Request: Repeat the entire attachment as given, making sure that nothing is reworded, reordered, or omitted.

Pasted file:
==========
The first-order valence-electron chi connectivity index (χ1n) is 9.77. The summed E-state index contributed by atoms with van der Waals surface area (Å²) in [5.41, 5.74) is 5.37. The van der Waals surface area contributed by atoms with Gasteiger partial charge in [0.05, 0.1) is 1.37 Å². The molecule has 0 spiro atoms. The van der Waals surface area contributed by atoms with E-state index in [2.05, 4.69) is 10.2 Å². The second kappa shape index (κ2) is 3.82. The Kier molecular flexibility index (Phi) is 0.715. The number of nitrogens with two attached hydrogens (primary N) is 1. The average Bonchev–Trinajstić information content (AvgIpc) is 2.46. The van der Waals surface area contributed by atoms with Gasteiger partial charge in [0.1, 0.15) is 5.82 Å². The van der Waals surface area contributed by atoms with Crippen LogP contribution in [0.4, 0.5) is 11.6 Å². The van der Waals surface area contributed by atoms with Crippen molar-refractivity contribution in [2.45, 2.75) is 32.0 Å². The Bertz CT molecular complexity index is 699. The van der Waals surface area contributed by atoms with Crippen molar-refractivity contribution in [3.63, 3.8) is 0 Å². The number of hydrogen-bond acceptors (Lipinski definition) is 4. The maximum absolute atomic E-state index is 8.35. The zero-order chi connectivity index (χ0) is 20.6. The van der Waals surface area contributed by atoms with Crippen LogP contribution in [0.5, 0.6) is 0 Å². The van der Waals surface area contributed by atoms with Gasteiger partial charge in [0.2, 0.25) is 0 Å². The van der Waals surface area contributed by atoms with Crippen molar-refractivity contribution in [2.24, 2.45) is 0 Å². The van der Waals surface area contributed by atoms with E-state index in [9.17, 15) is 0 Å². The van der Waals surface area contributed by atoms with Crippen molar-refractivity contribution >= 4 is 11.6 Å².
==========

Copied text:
The first-order valence-electron chi connectivity index (χ1n) is 9.77. The summed E-state index contributed by atoms with van der Waals surface area (Å²) in [5.41, 5.74) is 5.37. The van der Waals surface area contributed by atoms with Gasteiger partial charge in [0.05, 0.1) is 1.37 Å². The molecule has 0 spiro atoms. The van der Waals surface area contributed by atoms with E-state index in [2.05, 4.69) is 10.2 Å². The second kappa shape index (κ2) is 3.82. The Kier molecular flexibility index (Phi) is 0.715. The number of nitrogens with two attached hydrogens (primary N) is 1. The average Bonchev–Trinajstić information content (AvgIpc) is 2.46. The van der Waals surface area contributed by atoms with Gasteiger partial charge in [0.1, 0.15) is 5.82 Å². The van der Waals surface area contributed by atoms with Crippen LogP contribution in [0.4, 0.5) is 11.6 Å². The van der Waals surface area contributed by atoms with Crippen molar-refractivity contribution in [2.45, 2.75) is 32.0 Å². The Bertz CT molecular complexity index is 699. The van der Waals surface area contributed by atoms with Crippen molar-refractivity contribution in [3.63, 3.8) is 0 Å². The number of hydrogen-bond acceptors (Lipinski definition) is 4. The maximum absolute atomic E-state index is 8.35. The zero-order chi connectivity index (χ0) is 20.6. The van der Waals surface area contributed by atoms with Crippen LogP contribution in [0.5, 0.6) is 0 Å². The van der Waals surface area contributed by atoms with Gasteiger partial charge in [0.2, 0.25) is 0 Å². The van der Waals surface area contributed by atoms with Crippen molar-refractivity contribution in [2.24, 2.45) is 0 Å². The van der Waals surface area contributed by atoms with E-state index in [9.17, 15) is 0 Å². The van der Waals surface area contributed by atoms with Crippen molar-refractivity contribution >= 4 is 11.6 Å².